Redclaw Crayfish

Latin name: Cherax quadricarinatus

Common name: redclaw

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Australian Farmed


Key Facts

  • Three species of freshwater crayfish are farmed in Australia.
  • Farming operations are generally small scale; crayfish are farmed in ponds or farm irrigation dams.
  • Most farms do not add additional food to ponds and dams; other operations add feed, although there is little reliance on marine resources (fishmeal).
  • There is minimal effluent from farming operations, as water is used for other purposes, such as watering livestock and crops.
  • Chemicals are not used in crayfish farming.
  • Crayfish farming is currently rudimentary and would benefit from upgrading to ensure that disease transmission remains a low risk.

Cooking & Recipes


Redclaw crayfish is very special, and worth seeking out. The firm sweet flesh of these crustaceans is much like that of a prawn, marron, or Balmain bug. Cook whole by boiling or steaming and then pick the meat from the shells, or split them down their length and grill. Keep cooking preparations simple – all you need is a squeeze of lemon and a little butter to make Redclaw shine.

More information

QLD (Redclaw Crayfish 48t in 2017-18)
NSW (Yabbies 7.5t in 2015-16)
SA (Marron and Yabby 4t in 2016-17)
WA (Marron and Yabby 62t in 2015-16)
The suite of freshwater crayfish naturally occur in specific areas of Australia: marron is native to southwestern WA, redclaw crayfish only naturally occur in Queensland and yabbies are unique to western NSW.

Freshwater crayfish tend to be highly endemic – naturally occurring in small geographical ranges in Australia (eg. marron are native to southwestern WA); however they have long been moved around the country and some species are now considered to be invasive within Australia. Naturalised populations are long-established in the wild, and current farming of freshwater species is not considered an additional threat.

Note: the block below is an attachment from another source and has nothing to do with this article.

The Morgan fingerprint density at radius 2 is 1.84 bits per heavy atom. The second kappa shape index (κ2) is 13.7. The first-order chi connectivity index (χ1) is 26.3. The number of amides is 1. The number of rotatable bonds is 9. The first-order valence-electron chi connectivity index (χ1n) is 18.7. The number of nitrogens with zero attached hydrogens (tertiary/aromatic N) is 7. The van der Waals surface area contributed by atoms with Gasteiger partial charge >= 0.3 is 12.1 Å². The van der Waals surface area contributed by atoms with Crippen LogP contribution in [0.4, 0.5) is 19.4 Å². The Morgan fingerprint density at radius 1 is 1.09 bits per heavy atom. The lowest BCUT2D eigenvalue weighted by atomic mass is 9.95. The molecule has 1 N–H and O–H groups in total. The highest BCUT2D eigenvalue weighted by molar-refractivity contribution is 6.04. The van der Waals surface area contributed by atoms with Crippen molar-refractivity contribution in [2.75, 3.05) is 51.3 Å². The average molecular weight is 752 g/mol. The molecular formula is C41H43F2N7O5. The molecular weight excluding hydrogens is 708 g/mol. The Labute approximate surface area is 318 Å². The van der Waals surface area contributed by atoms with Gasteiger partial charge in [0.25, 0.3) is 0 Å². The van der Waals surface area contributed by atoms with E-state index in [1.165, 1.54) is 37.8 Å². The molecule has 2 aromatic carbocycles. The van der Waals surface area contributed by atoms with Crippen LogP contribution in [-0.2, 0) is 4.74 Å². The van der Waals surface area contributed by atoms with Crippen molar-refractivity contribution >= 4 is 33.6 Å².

Freshwater crayfish are not dependent on fishmeal and fish oil sourced from wild caught fish, and require very little feed to grow to marketable size. Only marron are fed diets that include low amounts of fishmeal, some of which is sourced from offcuts of other fish, or from pest fish such as koi carp. Redclaw and yabby farms often do not use additional feed, with the farmed stock growing from pond insect life, or fed vegetable-based diets of lupins or straw hay.

Farming operations for freshwater crayfish are generally small-scale in ponds and livestock farm irrigation dams. The largest farms are for marron in WA. The water used for farming is often used to fertilise surrounding farmland or water livestock. Farming crayfish has minimal impacts on the natural environment. There is a low risk of any impact of farming on endangered terrestrial wildlife as farms; many ponds and dams are screened or netted to prevent predation, and in some cases, fences are erected around ponds to prevent access of land animals.

Marron, redclaw crayfish and yabby farms are sited on land used for agriculture or horticulture, and low-intensity farming is done in water storage dams whose primary purpose is irrigation for livestock or crop watering. There is minimal habitat alteration for freshwater crayfish production and no direct connection to natural waterways. Any effluent produced is recycled on farms and chemicals are not used in production.

There is minimal information on statewide or national management of freshwater crayfish, and little public reporting of farming operations. While this should be improved, in particular to reduce the possibility of spreading disease between farmed stock and wild populations, farming operations are of low environmental risk.